SERGEI RACHMANINOV Vocalise
Here’s a treat for guitarists with a penchant for the sophisticated, as Bridget Mermikides transcribes a piece that requires a balance between capturing melody and managing complex chords.
Bridget Mermikides arranges and transcribes a sophisticated piece that requires capturing melody and playing complex chords.
Sergei Rachmaninov (1873-1943) was a Russian composer and virtuoso pianist, whose music is characterised by rich, widely spaced chords and ferociously technical yet highly-expressive melodies. This makes him one of the greatest composers of the 20th century but means his work is a challenge to translate adequately to the solo guitar. Fortunately, with some work, there are pieces that are within our grasp.
Vocalise (Opus 34 No 14) is one such piece. Composed in 1915 for the Russian opera star Antonina Nezhdanova, it is the last in the set of 14 songs for piano and voice and it has inspired countless performances, recordings and a huge range of solo and ensembles.
Unusually the vocalist is instructed in the score to sing the melody not with lyrics but on a vowel of their own choosing. When Nezhdanova complained the composer replied: “What need is there for words, when you will be able to convey everything better and more expressively than anyone could with words by your voice and interpretation?”. In fact, the lack of lyrics on this sumptuous melody might help explain its universal appeal, as well as why it is adopted so successfully by such a wide range of instruments. Not only the traditional ‘classical’ instruments but also electric guitar and band (courtesy of none other than Slash). It is also a seminal piece for the theremin instrument with its ethereal sound that you’ll recognise from early sci-fi movies and, of course, Good Vibrations by The Beach Boys.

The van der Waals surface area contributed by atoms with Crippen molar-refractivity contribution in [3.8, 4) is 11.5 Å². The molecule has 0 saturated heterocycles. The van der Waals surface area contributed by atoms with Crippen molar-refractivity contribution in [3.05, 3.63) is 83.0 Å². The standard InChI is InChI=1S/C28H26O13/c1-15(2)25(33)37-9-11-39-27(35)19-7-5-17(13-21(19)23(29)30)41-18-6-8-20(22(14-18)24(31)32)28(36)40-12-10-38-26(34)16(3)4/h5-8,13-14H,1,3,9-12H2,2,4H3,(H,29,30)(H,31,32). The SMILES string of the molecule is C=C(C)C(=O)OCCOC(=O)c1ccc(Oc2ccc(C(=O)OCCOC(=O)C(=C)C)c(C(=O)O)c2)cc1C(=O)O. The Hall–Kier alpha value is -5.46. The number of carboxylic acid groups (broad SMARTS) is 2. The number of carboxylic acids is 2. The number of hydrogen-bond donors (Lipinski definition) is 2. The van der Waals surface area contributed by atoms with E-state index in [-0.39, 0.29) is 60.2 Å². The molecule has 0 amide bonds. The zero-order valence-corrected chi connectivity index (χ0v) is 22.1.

The challenge of this arrangement is to allow the guitar to play the melody smoothly and expressively while maintaining a balanced chordal support underneath. To achieve this it is important to fully understand and absorb the melody (listening to several versions as well as mine will help), as well as having the technical control to execute it. This might take some time with the score, my recording and the tab captions, but it’s worth all the effort so that you can perform this beautiful work by one of the greatest composers of the last century.
THE VOCALIST IS INSTRUCTED TO SING THE MELODY NOT WITH LYRICS BUT WITH A VOWEL OF THEIR OWN CHOOSING
Rachmaninov: virtuoso pianist and composer